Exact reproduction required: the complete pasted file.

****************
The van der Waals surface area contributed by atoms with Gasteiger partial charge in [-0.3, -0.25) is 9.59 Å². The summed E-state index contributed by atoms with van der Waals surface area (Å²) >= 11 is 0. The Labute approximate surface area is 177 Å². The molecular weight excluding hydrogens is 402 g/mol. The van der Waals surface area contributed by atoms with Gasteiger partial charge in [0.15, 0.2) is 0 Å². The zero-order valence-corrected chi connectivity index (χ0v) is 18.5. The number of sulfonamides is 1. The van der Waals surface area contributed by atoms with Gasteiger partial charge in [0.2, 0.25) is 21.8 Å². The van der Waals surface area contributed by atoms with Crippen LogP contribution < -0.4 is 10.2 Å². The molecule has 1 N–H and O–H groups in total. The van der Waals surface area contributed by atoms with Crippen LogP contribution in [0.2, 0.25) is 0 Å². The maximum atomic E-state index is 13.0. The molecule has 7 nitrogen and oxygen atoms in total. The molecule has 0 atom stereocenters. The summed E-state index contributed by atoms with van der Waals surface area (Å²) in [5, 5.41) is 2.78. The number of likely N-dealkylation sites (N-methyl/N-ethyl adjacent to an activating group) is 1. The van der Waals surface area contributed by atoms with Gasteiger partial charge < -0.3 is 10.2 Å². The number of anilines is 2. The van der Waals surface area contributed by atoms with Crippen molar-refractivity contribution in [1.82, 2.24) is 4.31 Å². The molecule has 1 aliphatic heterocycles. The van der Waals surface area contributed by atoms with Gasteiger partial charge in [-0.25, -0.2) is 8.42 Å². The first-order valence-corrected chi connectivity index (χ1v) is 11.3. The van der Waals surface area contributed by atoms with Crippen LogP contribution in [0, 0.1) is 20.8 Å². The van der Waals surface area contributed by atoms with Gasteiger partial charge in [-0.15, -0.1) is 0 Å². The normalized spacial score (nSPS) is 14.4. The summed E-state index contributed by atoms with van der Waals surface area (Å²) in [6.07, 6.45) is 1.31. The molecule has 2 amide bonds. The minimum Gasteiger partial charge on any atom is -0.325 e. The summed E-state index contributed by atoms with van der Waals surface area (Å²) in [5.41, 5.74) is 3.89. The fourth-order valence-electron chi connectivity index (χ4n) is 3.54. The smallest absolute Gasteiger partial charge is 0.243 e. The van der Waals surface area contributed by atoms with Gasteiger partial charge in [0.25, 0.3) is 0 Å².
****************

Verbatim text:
The van der Waals surface area contributed by atoms with Gasteiger partial charge in [-0.3, -0.25) is 9.59 Å². The summed E-state index contributed by atoms with van der Waals surface area (Å²) >= 11 is 0. The Labute approximate surface area is 177 Å². The molecular weight excluding hydrogens is 402 g/mol. The van der Waals surface area contributed by atoms with Gasteiger partial charge in [0.15, 0.2) is 0 Å². The zero-order valence-corrected chi connectivity index (χ0v) is 18.5. The number of sulfonamides is 1. The van der Waals surface area contributed by atoms with Gasteiger partial charge in [0.2, 0.25) is 21.8 Å². The van der Waals surface area contributed by atoms with Crippen LogP contribution < -0.4 is 10.2 Å². The molecule has 1 N–H and O–H groups in total. The van der Waals surface area contributed by atoms with Crippen LogP contribution in [0.2, 0.25) is 0 Å². The maximum atomic E-state index is 13.0. The molecule has 7 nitrogen and oxygen atoms in total. The molecule has 0 atom stereocenters. The summed E-state index contributed by atoms with van der Waals surface area (Å²) in [5, 5.41) is 2.78. The number of likely N-dealkylation sites (N-methyl/N-ethyl adjacent to an activating group) is 1. The van der Waals surface area contributed by atoms with Gasteiger partial charge < -0.3 is 10.2 Å². The number of anilines is 2. The van der Waals surface area contributed by atoms with Crippen molar-refractivity contribution in [1.82, 2.24) is 4.31 Å². The molecule has 1 aliphatic heterocycles. The van der Waals surface area contributed by atoms with Gasteiger partial charge in [-0.25, -0.2) is 8.42 Å². The first-order valence-corrected chi connectivity index (χ1v) is 11.3. The van der Waals surface area contributed by atoms with Crippen LogP contribution in [0, 0.1) is 20.8 Å². The van der Waals surface area contributed by atoms with Gasteiger partial charge in [-0.15, -0.1) is 0 Å². The normalized spacial score (nSPS) is 14.4. The summed E-state index contributed by atoms with van der Waals surface area (Å²) in [6.07, 6.45) is 1.31. The molecule has 2 amide bonds. The minimum Gasteiger partial charge on any atom is -0.325 e. The summed E-state index contributed by atoms with van der Waals surface area (Å²) in [5.41, 5.74) is 3.89. The fourth-order valence-electron chi connectivity index (χ4n) is 3.54. The smallest absolute Gasteiger partial charge is 0.243 e. The van der Waals surface area contributed by atoms with Gasteiger partial charge in [0.25, 0.3) is 0 Å².